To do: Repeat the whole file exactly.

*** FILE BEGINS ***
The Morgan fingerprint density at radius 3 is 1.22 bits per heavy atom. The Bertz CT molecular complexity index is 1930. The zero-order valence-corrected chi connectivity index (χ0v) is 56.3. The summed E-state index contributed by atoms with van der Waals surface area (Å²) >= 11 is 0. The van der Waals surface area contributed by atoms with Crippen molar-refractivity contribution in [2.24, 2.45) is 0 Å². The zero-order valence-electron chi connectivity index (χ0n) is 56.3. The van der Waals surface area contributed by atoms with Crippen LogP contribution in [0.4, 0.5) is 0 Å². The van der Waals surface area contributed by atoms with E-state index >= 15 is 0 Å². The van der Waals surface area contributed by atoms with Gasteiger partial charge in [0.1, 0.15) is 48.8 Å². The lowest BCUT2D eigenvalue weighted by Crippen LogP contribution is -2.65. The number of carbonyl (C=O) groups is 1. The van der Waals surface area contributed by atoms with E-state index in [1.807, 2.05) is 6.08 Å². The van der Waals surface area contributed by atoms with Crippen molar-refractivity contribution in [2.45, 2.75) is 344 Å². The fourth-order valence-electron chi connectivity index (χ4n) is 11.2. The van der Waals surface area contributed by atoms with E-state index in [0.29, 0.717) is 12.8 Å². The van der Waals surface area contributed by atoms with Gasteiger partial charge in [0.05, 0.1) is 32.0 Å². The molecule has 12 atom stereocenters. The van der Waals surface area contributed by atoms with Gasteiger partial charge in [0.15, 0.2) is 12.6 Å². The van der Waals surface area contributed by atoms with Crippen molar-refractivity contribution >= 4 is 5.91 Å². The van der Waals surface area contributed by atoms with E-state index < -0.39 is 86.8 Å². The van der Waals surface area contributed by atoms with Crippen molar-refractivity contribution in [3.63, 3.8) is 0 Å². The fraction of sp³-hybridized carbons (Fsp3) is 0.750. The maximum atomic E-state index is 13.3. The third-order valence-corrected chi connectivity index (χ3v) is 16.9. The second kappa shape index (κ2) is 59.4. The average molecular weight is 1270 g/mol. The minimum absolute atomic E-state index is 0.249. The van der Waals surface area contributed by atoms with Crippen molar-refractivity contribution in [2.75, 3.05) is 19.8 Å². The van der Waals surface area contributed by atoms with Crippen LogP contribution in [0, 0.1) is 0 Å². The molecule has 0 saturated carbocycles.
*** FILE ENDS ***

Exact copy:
The Morgan fingerprint density at radius 3 is 1.22 bits per heavy atom. The Bertz CT molecular complexity index is 1930. The zero-order valence-corrected chi connectivity index (χ0v) is 56.3. The summed E-state index contributed by atoms with van der Waals surface area (Å²) >= 11 is 0. The van der Waals surface area contributed by atoms with Crippen molar-refractivity contribution in [2.24, 2.45) is 0 Å². The zero-order valence-electron chi connectivity index (χ0n) is 56.3. The van der Waals surface area contributed by atoms with Crippen LogP contribution in [0.4, 0.5) is 0 Å². The van der Waals surface area contributed by atoms with E-state index >= 15 is 0 Å². The van der Waals surface area contributed by atoms with Gasteiger partial charge in [0.1, 0.15) is 48.8 Å². The lowest BCUT2D eigenvalue weighted by Crippen LogP contribution is -2.65. The number of carbonyl (C=O) groups is 1. The van der Waals surface area contributed by atoms with E-state index in [1.807, 2.05) is 6.08 Å². The van der Waals surface area contributed by atoms with Crippen molar-refractivity contribution in [2.45, 2.75) is 344 Å². The fourth-order valence-electron chi connectivity index (χ4n) is 11.2. The van der Waals surface area contributed by atoms with E-state index in [0.29, 0.717) is 12.8 Å². The van der Waals surface area contributed by atoms with Gasteiger partial charge in [0.05, 0.1) is 32.0 Å². The molecule has 12 atom stereocenters. The van der Waals surface area contributed by atoms with Gasteiger partial charge in [0.15, 0.2) is 12.6 Å². The van der Waals surface area contributed by atoms with Crippen molar-refractivity contribution >= 4 is 5.91 Å². The van der Waals surface area contributed by atoms with E-state index < -0.39 is 86.8 Å². The van der Waals surface area contributed by atoms with Crippen molar-refractivity contribution in [3.63, 3.8) is 0 Å². The fraction of sp³-hybridized carbons (Fsp3) is 0.750. The maximum atomic E-state index is 13.3. The third-order valence-corrected chi connectivity index (χ3v) is 16.9. The second kappa shape index (κ2) is 59.4. The average molecular weight is 1270 g/mol. The minimum absolute atomic E-state index is 0.249. The van der Waals surface area contributed by atoms with Crippen molar-refractivity contribution in [2.75, 3.05) is 19.8 Å². The van der Waals surface area contributed by atoms with Crippen LogP contribution in [0, 0.1) is 0 Å². The molecule has 0 saturated carbocycles.